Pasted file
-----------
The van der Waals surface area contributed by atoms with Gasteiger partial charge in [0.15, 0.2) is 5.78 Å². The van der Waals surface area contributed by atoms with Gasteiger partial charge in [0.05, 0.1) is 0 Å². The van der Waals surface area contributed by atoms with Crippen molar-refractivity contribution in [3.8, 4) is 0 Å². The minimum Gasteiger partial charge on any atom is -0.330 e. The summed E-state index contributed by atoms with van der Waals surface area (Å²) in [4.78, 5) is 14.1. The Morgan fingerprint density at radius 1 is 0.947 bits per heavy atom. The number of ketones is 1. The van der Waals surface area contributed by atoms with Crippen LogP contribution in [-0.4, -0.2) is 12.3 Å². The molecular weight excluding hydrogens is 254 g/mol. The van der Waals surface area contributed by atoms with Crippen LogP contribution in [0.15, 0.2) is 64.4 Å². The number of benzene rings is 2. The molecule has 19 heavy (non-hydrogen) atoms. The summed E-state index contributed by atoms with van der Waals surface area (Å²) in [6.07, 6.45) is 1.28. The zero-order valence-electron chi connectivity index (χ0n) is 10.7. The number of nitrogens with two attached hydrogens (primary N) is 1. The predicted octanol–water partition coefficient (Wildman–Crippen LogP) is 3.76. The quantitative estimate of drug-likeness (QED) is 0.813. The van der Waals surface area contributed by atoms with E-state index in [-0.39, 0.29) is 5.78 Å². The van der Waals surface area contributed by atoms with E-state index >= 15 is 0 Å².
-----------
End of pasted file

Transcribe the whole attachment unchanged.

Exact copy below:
The van der Waals surface area contributed by atoms with Gasteiger partial charge in [0.15, 0.2) is 5.78 Å². The van der Waals surface area contributed by atoms with Gasteiger partial charge in [0.05, 0.1) is 0 Å². The van der Waals surface area contributed by atoms with Crippen molar-refractivity contribution in [3.8, 4) is 0 Å². The minimum Gasteiger partial charge on any atom is -0.330 e. The summed E-state index contributed by atoms with van der Waals surface area (Å²) in [4.78, 5) is 14.1. The Morgan fingerprint density at radius 1 is 0.947 bits per heavy atom. The number of ketones is 1. The van der Waals surface area contributed by atoms with Crippen LogP contribution in [-0.4, -0.2) is 12.3 Å². The molecular weight excluding hydrogens is 254 g/mol. The van der Waals surface area contributed by atoms with Crippen LogP contribution in [0.15, 0.2) is 64.4 Å². The number of benzene rings is 2. The molecule has 19 heavy (non-hydrogen) atoms. The summed E-state index contributed by atoms with van der Waals surface area (Å²) in [6.07, 6.45) is 1.28. The zero-order valence-electron chi connectivity index (χ0n) is 10.7. The number of nitrogens with two attached hydrogens (primary N) is 1. The predicted octanol–water partition coefficient (Wildman–Crippen LogP) is 3.76. The quantitative estimate of drug-likeness (QED) is 0.813. The van der Waals surface area contributed by atoms with E-state index in [-0.39, 0.29) is 5.78 Å². The van der Waals surface area contributed by atoms with E-state index >= 15 is 0 Å².